To carry the use case forward a bit, let’s first consider exposure portfolio management in an unstressed environment. As we discussed in part 2 of this blog series, which focused on customer acquisition risk management decisions, lenders may choose to take a two-layered risk appetite approach. For example, recognizing that downturns are a regular part of the economic cycle, a portfolio risk manager may define a target population for limit increases as customer segments with expected default rates below X% and stressed default rates below Y%. For the sake of our credit limit increase illustration, let’s suppose the stated risk appetite requires default rates below 5% during a benign economy and below 7% during stressed economic conditions.
Based on observed industry-wide 90+ days past due default rates for bankcard account management during benign and stressed economic periods (Figure 1), our example risk appetite would mean raising the “normal” credit limit increase inclusion FICO® Score cutoff from 680 to 720.
Figure 1: Bankcard account management default rates by FICO® Score 8, Oct 13-Oct 15 versus Oct 07-Oct 09.
Expanding our exposure management illustration to include credit limit decreases, suppose the stated risk appetite is account default rates above 10% during a benign economy or above 15% during stressed economic conditions. Using a two-layered risk appetite statement would mean raising the “normal” limit decrease inclusion FICO® Score cutoff from below 640 to below 660.
Introducing different levels of credit limit increases and decreases, the complete range of customer risk management treatments by risk appetite may be expressed as shown in Figure 2. The highest risk customers are targeted for credit limit decreases either to their existing balance or by trimming 50% of their existing available credit, or “open-to-buy” (OTB). Credit limits within moderate risk ranges are unchanged while low risk segments qualify for different tiers of credit limit increase amounts.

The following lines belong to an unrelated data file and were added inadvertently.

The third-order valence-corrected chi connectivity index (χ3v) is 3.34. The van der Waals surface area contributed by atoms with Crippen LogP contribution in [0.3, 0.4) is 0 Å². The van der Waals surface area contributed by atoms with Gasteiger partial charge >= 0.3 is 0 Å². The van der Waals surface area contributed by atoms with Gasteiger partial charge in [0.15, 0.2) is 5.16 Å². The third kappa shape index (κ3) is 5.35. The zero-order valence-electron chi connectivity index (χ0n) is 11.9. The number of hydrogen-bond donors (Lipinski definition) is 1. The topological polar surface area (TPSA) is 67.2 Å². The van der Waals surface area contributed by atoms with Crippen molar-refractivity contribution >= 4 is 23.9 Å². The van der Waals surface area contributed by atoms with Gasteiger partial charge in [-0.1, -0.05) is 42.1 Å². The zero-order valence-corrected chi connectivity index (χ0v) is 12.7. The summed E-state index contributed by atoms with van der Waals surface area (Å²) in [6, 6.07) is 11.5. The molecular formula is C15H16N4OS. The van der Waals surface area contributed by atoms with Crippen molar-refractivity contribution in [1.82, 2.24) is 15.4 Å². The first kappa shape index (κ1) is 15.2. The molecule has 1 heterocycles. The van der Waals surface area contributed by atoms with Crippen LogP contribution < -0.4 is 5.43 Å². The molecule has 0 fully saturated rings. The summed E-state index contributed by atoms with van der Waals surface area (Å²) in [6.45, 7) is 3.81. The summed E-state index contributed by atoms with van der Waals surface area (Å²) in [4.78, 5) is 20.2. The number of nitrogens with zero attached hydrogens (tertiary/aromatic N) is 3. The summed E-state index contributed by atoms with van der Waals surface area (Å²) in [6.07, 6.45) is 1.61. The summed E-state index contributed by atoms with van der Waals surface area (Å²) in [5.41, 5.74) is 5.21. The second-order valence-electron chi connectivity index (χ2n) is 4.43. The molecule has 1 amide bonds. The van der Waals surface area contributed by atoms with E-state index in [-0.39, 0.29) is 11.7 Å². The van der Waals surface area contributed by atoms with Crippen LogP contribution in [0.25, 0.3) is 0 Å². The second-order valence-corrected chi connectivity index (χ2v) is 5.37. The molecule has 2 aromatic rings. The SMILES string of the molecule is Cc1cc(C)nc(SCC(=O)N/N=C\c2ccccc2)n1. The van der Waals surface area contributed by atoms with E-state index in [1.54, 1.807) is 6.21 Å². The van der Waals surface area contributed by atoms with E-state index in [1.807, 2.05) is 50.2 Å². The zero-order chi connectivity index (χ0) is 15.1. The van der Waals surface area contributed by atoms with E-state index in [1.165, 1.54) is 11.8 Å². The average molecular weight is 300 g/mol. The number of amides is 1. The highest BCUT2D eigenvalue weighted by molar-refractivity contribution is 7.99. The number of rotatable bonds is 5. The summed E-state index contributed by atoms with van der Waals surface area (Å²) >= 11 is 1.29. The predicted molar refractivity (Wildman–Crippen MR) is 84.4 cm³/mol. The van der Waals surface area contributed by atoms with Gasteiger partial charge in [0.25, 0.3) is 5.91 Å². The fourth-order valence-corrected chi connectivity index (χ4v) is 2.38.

Figure 2: Example credit limit exposure management treatments by risk appetite.
Applying this strategy to a portfolio with the projected unstressed and stressed economy default rates shown in Figure 3 yields a range of limit increase and decrease actions. The final “dominant” treatment is based on the more restrictive action associated with the FICO® Score band. Here, the more restrictive actions happen to align to those from the stressed scenario, but this may vary depending on the risk appetite statement and the default rates by FICO Score band in each scenario.
Figure 3: Exposure risk management treatment approach based on FICO® Score 8 only. Cell values represent bankcard account management 90+ days past due default rates by FICO Score 8, unstressed economy (Oct 13-Oct 15) versus stressed economy (Oct 07-Oct 09).
Two-layered risk appetite approach to customer management including FICO® Resilience Index
Factoring in FICO® Resilience Index makes our illustrated exposure management treatment significantly more informed and targeted. The table in Figure 4 shows account default rates during an unstressed economy by both FICO® Score and FICO Resilience Index. Again, credit limit management actions are allocated according to our stated risk appetite during an unstressed economy.